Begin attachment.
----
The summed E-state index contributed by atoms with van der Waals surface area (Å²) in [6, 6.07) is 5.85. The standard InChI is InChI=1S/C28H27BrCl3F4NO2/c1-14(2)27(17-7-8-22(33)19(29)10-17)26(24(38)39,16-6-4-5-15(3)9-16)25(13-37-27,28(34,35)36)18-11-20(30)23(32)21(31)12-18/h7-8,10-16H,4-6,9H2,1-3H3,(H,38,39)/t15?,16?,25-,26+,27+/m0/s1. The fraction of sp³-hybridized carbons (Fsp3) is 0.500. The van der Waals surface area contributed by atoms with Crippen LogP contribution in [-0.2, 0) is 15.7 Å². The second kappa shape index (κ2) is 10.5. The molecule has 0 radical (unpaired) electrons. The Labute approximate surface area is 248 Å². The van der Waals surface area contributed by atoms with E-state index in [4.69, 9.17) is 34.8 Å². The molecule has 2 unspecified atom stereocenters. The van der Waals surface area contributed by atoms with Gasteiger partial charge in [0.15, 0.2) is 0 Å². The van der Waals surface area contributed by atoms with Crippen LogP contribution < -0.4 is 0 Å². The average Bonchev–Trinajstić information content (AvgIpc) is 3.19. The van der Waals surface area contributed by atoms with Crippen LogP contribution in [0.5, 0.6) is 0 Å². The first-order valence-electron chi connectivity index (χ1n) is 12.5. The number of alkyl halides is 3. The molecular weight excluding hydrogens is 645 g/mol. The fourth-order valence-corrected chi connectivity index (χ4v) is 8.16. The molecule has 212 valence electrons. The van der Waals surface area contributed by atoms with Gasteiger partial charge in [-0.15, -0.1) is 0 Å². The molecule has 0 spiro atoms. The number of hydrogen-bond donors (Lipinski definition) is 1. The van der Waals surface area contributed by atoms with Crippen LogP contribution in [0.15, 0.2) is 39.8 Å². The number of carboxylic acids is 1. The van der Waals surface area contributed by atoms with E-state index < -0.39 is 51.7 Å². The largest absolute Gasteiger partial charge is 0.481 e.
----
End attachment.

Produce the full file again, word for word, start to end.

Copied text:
The summed E-state index contributed by atoms with van der Waals surface area (Å²) in [6, 6.07) is 5.85. The standard InChI is InChI=1S/C28H27BrCl3F4NO2/c1-14(2)27(17-7-8-22(33)19(29)10-17)26(24(38)39,16-6-4-5-15(3)9-16)25(13-37-27,28(34,35)36)18-11-20(30)23(32)21(31)12-18/h7-8,10-16H,4-6,9H2,1-3H3,(H,38,39)/t15?,16?,25-,26+,27+/m0/s1. The fraction of sp³-hybridized carbons (Fsp3) is 0.500. The van der Waals surface area contributed by atoms with Crippen LogP contribution in [-0.2, 0) is 15.7 Å². The second kappa shape index (κ2) is 10.5. The molecule has 0 radical (unpaired) electrons. The Labute approximate surface area is 248 Å². The van der Waals surface area contributed by atoms with E-state index in [4.69, 9.17) is 34.8 Å². The molecule has 2 unspecified atom stereocenters. The van der Waals surface area contributed by atoms with Gasteiger partial charge in [0.15, 0.2) is 0 Å². The van der Waals surface area contributed by atoms with Crippen LogP contribution < -0.4 is 0 Å². The average Bonchev–Trinajstić information content (AvgIpc) is 3.19. The van der Waals surface area contributed by atoms with Crippen LogP contribution in [0.5, 0.6) is 0 Å². The first-order valence-electron chi connectivity index (χ1n) is 12.5. The number of alkyl halides is 3. The molecular weight excluding hydrogens is 645 g/mol. The fourth-order valence-corrected chi connectivity index (χ4v) is 8.16. The molecule has 212 valence electrons. The van der Waals surface area contributed by atoms with Gasteiger partial charge in [-0.15, -0.1) is 0 Å². The molecule has 0 spiro atoms. The number of hydrogen-bond donors (Lipinski definition) is 1. The van der Waals surface area contributed by atoms with Crippen LogP contribution in [0.15, 0.2) is 39.8 Å². The number of carboxylic acids is 1. The van der Waals surface area contributed by atoms with E-state index < -0.39 is 51.7 Å². The largest absolute Gasteiger partial charge is 0.481 e.